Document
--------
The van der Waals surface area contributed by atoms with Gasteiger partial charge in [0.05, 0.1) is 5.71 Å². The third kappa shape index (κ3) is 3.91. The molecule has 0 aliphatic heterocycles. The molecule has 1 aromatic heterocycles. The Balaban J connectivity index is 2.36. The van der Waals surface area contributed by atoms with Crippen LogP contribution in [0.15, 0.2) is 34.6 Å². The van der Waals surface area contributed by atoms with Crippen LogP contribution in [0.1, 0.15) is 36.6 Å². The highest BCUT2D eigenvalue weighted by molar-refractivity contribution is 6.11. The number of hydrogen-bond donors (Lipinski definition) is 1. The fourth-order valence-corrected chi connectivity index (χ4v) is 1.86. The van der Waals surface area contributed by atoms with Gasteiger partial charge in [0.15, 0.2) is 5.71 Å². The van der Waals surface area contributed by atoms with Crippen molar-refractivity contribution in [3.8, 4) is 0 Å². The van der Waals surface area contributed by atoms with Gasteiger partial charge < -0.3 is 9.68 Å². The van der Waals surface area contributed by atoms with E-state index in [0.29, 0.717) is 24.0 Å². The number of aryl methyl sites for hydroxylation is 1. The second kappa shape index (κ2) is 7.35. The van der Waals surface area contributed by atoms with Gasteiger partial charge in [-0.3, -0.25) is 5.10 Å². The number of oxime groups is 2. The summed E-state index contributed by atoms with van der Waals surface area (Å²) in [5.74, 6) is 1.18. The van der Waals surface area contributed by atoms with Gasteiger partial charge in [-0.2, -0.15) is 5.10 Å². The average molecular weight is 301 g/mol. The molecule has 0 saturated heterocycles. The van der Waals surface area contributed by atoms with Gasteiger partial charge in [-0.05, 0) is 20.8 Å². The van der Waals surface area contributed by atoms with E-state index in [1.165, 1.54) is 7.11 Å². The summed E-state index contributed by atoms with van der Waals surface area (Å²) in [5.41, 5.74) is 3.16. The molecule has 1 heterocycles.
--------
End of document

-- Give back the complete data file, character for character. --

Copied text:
The van der Waals surface area contributed by atoms with Gasteiger partial charge in [0.05, 0.1) is 5.71 Å². The third kappa shape index (κ3) is 3.91. The molecule has 0 aliphatic heterocycles. The molecule has 1 aromatic heterocycles. The Balaban J connectivity index is 2.36. The van der Waals surface area contributed by atoms with Crippen LogP contribution in [0.15, 0.2) is 34.6 Å². The van der Waals surface area contributed by atoms with Crippen LogP contribution in [0.1, 0.15) is 36.6 Å². The highest BCUT2D eigenvalue weighted by molar-refractivity contribution is 6.11. The number of hydrogen-bond donors (Lipinski definition) is 1. The fourth-order valence-corrected chi connectivity index (χ4v) is 1.86. The van der Waals surface area contributed by atoms with Gasteiger partial charge in [0.15, 0.2) is 5.71 Å². The van der Waals surface area contributed by atoms with Crippen molar-refractivity contribution in [3.8, 4) is 0 Å². The van der Waals surface area contributed by atoms with Gasteiger partial charge < -0.3 is 9.68 Å². The van der Waals surface area contributed by atoms with E-state index in [0.29, 0.717) is 24.0 Å². The number of aryl methyl sites for hydroxylation is 1. The second kappa shape index (κ2) is 7.35. The van der Waals surface area contributed by atoms with Gasteiger partial charge in [-0.3, -0.25) is 5.10 Å². The number of oxime groups is 2. The summed E-state index contributed by atoms with van der Waals surface area (Å²) in [5.74, 6) is 1.18. The van der Waals surface area contributed by atoms with Gasteiger partial charge in [-0.2, -0.15) is 5.10 Å². The average molecular weight is 301 g/mol. The molecule has 0 saturated heterocycles. The van der Waals surface area contributed by atoms with Gasteiger partial charge in [-0.05, 0) is 20.8 Å². The van der Waals surface area contributed by atoms with E-state index in [1.165, 1.54) is 7.11 Å². The summed E-state index contributed by atoms with van der Waals surface area (Å²) in [5.41, 5.74) is 3.16. The molecule has 1 heterocycles.